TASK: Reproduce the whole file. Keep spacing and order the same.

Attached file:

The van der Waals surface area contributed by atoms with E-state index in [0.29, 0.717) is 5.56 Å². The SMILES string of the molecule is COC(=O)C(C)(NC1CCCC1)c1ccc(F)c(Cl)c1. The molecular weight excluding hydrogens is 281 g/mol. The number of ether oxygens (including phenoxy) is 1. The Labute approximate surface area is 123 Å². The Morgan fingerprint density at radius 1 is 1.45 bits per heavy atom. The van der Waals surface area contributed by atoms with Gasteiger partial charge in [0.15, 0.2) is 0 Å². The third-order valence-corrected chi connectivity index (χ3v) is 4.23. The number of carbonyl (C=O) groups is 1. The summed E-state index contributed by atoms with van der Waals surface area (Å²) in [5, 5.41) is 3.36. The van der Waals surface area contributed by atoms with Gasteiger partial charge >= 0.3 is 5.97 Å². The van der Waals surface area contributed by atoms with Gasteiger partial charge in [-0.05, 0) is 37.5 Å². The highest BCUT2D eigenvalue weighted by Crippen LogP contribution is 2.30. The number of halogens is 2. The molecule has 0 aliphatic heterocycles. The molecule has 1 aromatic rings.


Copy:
The van der Waals surface area contributed by atoms with E-state index in [0.29, 0.717) is 5.56 Å². The SMILES string of the molecule is COC(=O)C(C)(NC1CCCC1)c1ccc(F)c(Cl)c1. The molecular weight excluding hydrogens is 281 g/mol. The number of ether oxygens (including phenoxy) is 1. The Labute approximate surface area is 123 Å². The Morgan fingerprint density at radius 1 is 1.45 bits per heavy atom. The van der Waals surface area contributed by atoms with Gasteiger partial charge in [0.15, 0.2) is 0 Å². The third-order valence-corrected chi connectivity index (χ3v) is 4.23. The number of carbonyl (C=O) groups is 1. The summed E-state index contributed by atoms with van der Waals surface area (Å²) in [5, 5.41) is 3.36. The van der Waals surface area contributed by atoms with Gasteiger partial charge >= 0.3 is 5.97 Å². The van der Waals surface area contributed by atoms with Gasteiger partial charge in [-0.05, 0) is 37.5 Å². The highest BCUT2D eigenvalue weighted by Crippen LogP contribution is 2.30. The number of halogens is 2. The molecule has 0 aliphatic heterocycles. The molecule has 1 aromatic rings.